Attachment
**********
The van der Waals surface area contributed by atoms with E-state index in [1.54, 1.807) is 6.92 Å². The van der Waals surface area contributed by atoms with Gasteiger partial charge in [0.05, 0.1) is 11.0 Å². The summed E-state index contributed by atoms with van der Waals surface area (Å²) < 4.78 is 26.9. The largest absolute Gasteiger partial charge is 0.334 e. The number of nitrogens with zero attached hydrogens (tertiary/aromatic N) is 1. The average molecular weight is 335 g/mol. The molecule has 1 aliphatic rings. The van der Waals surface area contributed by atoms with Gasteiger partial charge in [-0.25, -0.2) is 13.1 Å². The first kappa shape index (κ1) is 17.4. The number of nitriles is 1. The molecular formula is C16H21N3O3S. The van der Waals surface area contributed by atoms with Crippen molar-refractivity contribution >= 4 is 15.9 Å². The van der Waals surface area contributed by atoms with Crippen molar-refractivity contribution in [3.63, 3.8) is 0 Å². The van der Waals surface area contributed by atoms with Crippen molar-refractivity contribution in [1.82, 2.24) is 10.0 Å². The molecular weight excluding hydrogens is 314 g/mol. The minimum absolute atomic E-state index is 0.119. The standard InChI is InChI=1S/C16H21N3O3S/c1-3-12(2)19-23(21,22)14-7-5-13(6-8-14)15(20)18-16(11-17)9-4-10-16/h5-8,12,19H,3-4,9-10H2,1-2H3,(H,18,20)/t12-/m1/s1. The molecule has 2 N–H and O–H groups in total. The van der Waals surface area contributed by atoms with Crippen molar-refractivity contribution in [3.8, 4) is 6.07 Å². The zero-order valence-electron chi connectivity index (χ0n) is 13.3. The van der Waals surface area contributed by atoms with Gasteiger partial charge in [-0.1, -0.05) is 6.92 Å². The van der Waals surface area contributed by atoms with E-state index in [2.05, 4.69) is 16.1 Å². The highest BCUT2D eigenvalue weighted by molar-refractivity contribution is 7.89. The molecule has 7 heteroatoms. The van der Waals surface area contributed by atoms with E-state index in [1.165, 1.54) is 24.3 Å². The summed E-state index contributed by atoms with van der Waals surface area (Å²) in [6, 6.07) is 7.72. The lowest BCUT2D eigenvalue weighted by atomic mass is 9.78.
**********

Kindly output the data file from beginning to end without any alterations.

The van der Waals surface area contributed by atoms with E-state index in [1.54, 1.807) is 6.92 Å². The van der Waals surface area contributed by atoms with Gasteiger partial charge in [0.05, 0.1) is 11.0 Å². The summed E-state index contributed by atoms with van der Waals surface area (Å²) < 4.78 is 26.9. The largest absolute Gasteiger partial charge is 0.334 e. The number of nitrogens with zero attached hydrogens (tertiary/aromatic N) is 1. The average molecular weight is 335 g/mol. The molecule has 1 aliphatic rings. The van der Waals surface area contributed by atoms with Gasteiger partial charge in [-0.25, -0.2) is 13.1 Å². The first kappa shape index (κ1) is 17.4. The number of nitriles is 1. The molecular formula is C16H21N3O3S. The van der Waals surface area contributed by atoms with Crippen molar-refractivity contribution >= 4 is 15.9 Å². The van der Waals surface area contributed by atoms with Crippen molar-refractivity contribution in [3.63, 3.8) is 0 Å². The van der Waals surface area contributed by atoms with Crippen molar-refractivity contribution in [1.82, 2.24) is 10.0 Å². The molecular weight excluding hydrogens is 314 g/mol. The minimum absolute atomic E-state index is 0.119. The standard InChI is InChI=1S/C16H21N3O3S/c1-3-12(2)19-23(21,22)14-7-5-13(6-8-14)15(20)18-16(11-17)9-4-10-16/h5-8,12,19H,3-4,9-10H2,1-2H3,(H,18,20)/t12-/m1/s1. The molecule has 2 N–H and O–H groups in total. The van der Waals surface area contributed by atoms with Crippen molar-refractivity contribution in [3.8, 4) is 6.07 Å². The zero-order valence-electron chi connectivity index (χ0n) is 13.3. The van der Waals surface area contributed by atoms with Gasteiger partial charge in [-0.1, -0.05) is 6.92 Å². The van der Waals surface area contributed by atoms with E-state index in [2.05, 4.69) is 16.1 Å². The highest BCUT2D eigenvalue weighted by molar-refractivity contribution is 7.89. The molecule has 7 heteroatoms. The van der Waals surface area contributed by atoms with E-state index in [1.165, 1.54) is 24.3 Å². The summed E-state index contributed by atoms with van der Waals surface area (Å²) in [6, 6.07) is 7.72. The lowest BCUT2D eigenvalue weighted by atomic mass is 9.78.